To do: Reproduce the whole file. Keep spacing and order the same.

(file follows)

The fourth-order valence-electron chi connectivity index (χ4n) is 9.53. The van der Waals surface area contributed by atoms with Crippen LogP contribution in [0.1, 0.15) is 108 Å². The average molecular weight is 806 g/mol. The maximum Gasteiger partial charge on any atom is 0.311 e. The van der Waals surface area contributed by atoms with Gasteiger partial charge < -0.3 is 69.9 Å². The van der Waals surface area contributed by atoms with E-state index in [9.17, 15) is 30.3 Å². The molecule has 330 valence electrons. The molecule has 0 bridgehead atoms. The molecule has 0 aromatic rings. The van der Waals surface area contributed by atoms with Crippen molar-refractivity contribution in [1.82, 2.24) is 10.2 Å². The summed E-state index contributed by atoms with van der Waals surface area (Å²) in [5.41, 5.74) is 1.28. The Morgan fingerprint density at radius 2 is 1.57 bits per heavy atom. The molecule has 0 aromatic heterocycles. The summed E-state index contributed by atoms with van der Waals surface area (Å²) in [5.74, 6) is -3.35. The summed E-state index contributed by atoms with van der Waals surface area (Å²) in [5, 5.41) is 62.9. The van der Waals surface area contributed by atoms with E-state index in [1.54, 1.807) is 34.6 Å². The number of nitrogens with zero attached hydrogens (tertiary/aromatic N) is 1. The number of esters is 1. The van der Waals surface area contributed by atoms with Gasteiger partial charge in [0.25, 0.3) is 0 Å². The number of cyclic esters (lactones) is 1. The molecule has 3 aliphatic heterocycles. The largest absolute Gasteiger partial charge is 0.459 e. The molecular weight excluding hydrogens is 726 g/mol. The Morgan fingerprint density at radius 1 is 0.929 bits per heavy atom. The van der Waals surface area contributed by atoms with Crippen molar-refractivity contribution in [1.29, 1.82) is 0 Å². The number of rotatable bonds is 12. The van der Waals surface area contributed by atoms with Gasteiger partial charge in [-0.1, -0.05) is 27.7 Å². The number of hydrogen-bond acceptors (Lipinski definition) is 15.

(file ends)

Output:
The fourth-order valence-electron chi connectivity index (χ4n) is 9.53. The van der Waals surface area contributed by atoms with Crippen LogP contribution in [0.1, 0.15) is 108 Å². The average molecular weight is 806 g/mol. The maximum Gasteiger partial charge on any atom is 0.311 e. The van der Waals surface area contributed by atoms with Gasteiger partial charge < -0.3 is 69.9 Å². The van der Waals surface area contributed by atoms with E-state index in [9.17, 15) is 30.3 Å². The molecule has 330 valence electrons. The molecule has 0 bridgehead atoms. The molecule has 0 aromatic rings. The van der Waals surface area contributed by atoms with Crippen molar-refractivity contribution in [1.82, 2.24) is 10.2 Å². The summed E-state index contributed by atoms with van der Waals surface area (Å²) in [5.41, 5.74) is 1.28. The Morgan fingerprint density at radius 2 is 1.57 bits per heavy atom. The molecule has 0 aromatic heterocycles. The summed E-state index contributed by atoms with van der Waals surface area (Å²) in [5.74, 6) is -3.35. The summed E-state index contributed by atoms with van der Waals surface area (Å²) in [5, 5.41) is 62.9. The van der Waals surface area contributed by atoms with E-state index in [1.54, 1.807) is 34.6 Å². The number of nitrogens with zero attached hydrogens (tertiary/aromatic N) is 1. The number of esters is 1. The van der Waals surface area contributed by atoms with Gasteiger partial charge in [0.25, 0.3) is 0 Å². The number of cyclic esters (lactones) is 1. The molecule has 3 aliphatic heterocycles. The largest absolute Gasteiger partial charge is 0.459 e. The molecular weight excluding hydrogens is 726 g/mol. The Morgan fingerprint density at radius 1 is 0.929 bits per heavy atom. The van der Waals surface area contributed by atoms with Crippen molar-refractivity contribution in [1.29, 1.82) is 0 Å². The number of rotatable bonds is 12. The van der Waals surface area contributed by atoms with Gasteiger partial charge in [-0.1, -0.05) is 27.7 Å². The number of hydrogen-bond acceptors (Lipinski definition) is 15.